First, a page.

The internet is a dangerous place for anyone holding sensitive information. I know it, you know it, and corporations know it. Historically, however, knowing this has meant little in terms of preventing cyber attacks. Cyber-crime still costs the global economy north of $300 billion per year, and the US economy north of $100 million according to a July 2013 study by The Center for Strategic and International Studies.
The problem, according to most experts, is that there are too many attack vectors to protect against and cyber-criminals are evolving faster and playing by a looser set of rules than those people trying to keep them at bay.
Today, Cybereason, a new cyber-security company founded by ex-Israeli Intelligence Services experts and with operations in Cambridge, Mass. and Tel Aviv, Israel, is launching out of stealth to offer what it claims is an altogether different solution than anything currently on the market. The product is available under an early-access program and will be generally available in a matter of months.
While most existing solutions focus either on preventing unauthorized access (zero day) or providing incidence response after an attack has occurred, Cybereason aims instead to identify and neutralize malicious operations – or as its coined the phrase, “Malops” – conducted by hackers once they’ve already penetrated a network.
“It’s not enough to just guard the doors,” says Cyberreason co-founder and CEO Lior Div. “Breaches will occur. You can’t stop them all, so you need to know what happens after. Once inside, attackers need to gain access to more machines and find critical data. This is Malops and it’s where the majority of damage happens.”
Palo Alto Networks CMO René Bonvanie echoes this assessment in a statement on Cybereason’s launch, saying:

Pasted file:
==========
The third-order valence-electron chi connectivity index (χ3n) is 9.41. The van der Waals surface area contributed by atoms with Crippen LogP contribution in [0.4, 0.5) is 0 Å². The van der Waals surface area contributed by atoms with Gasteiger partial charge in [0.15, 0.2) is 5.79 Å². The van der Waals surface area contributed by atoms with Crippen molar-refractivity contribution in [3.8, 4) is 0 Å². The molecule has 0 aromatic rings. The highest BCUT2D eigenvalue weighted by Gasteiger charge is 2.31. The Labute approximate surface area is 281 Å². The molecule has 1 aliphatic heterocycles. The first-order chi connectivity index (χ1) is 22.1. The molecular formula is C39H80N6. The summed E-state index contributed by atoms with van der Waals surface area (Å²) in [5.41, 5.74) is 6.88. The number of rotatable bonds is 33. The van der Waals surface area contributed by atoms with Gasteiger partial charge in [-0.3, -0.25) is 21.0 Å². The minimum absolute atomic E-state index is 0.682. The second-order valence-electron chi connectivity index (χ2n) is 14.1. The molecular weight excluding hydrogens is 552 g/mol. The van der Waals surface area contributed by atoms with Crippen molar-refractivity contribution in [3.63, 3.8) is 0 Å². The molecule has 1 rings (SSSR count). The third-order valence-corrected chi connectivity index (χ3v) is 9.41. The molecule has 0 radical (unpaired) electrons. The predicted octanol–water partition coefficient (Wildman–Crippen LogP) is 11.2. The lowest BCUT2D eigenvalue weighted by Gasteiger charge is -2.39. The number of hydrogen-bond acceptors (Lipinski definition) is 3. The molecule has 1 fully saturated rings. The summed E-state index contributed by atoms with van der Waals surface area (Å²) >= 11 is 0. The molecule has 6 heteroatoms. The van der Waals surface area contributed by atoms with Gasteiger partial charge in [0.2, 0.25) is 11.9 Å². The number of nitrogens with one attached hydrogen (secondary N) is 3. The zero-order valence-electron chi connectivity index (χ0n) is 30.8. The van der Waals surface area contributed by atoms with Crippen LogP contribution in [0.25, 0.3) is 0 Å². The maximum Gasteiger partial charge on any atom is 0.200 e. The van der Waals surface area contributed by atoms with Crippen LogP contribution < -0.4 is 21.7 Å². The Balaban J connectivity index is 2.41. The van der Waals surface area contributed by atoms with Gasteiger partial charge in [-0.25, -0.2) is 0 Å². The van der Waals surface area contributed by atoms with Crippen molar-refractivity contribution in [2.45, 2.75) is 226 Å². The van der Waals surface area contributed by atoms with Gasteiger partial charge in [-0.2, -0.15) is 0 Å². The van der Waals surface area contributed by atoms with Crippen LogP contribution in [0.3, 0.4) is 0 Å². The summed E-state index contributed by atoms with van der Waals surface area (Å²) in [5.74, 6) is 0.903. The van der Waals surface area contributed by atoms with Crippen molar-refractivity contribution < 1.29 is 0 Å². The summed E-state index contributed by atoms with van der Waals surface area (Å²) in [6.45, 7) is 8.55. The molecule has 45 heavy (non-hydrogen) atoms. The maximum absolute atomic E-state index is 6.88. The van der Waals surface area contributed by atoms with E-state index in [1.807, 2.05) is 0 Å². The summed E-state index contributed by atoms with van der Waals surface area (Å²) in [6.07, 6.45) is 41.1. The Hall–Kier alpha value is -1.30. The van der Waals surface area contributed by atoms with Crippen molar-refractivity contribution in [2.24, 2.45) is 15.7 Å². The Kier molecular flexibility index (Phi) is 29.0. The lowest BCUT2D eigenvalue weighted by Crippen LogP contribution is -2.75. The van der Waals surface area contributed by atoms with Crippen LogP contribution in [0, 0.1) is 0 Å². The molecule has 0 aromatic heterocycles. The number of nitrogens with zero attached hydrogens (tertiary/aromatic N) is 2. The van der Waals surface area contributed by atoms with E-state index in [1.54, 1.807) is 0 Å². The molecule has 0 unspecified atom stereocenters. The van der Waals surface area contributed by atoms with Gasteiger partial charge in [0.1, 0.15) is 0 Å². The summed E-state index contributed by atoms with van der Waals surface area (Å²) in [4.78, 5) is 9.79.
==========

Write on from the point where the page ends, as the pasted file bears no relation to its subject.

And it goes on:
As the frequency and sophistication of attacks facing organizations increases, relying on incident response teams to understand and prevent them from spreading in early phases can be futile; an automated technology approach like Cybereason’s is better suited to help in the early detection of the most insidious attacks, especially as they are first spreading across endpoints and the network.
This strategy was also advocated by Gartner fellow emeritus and security analyst Neil MacDonald, who wrote in his Prevention is Futile in 2020 report, “If you assume systems will be compromised with advanced targeted threats, then information security efforts need to shift to detailed, pervasive and context-aware monitoring to detect these threats.”
Cybereason uses big data analytics and machine learning, combined with the forensic expertise of its founding team to first answer the question, “Is there a hacking operation currently going on inside my organization?” As an aside, you could imagine the look on executives’ faces and the impact on sales when product demos turn up live attacks, something Div notes happens from time to time.
Second, the company aims to identify the specific attack vectors and deliver easy to follow remediation instructions, including visualizations, to IT personnel.
For example, at the most simplistic level, Cybereason may look for user accounts that are suddenly in use in abnormal hours, or which are using different tools and accessing different systems. This would be an obvious sign of a user impersonation attack. The system is also capable of detecting abnormal patterns of camera or microphone activity, which can signal an espionage-type attack. Abnormal CPU usage, on the other hand, can be indicative of botnet activity.
“We regularly detect attacks that others cannot,” Div says. “For example, we may detect a rare file on your system and flag it as unusual. But we don’t do anything with it until it starts to propagate to other systems or communicate outside the network.”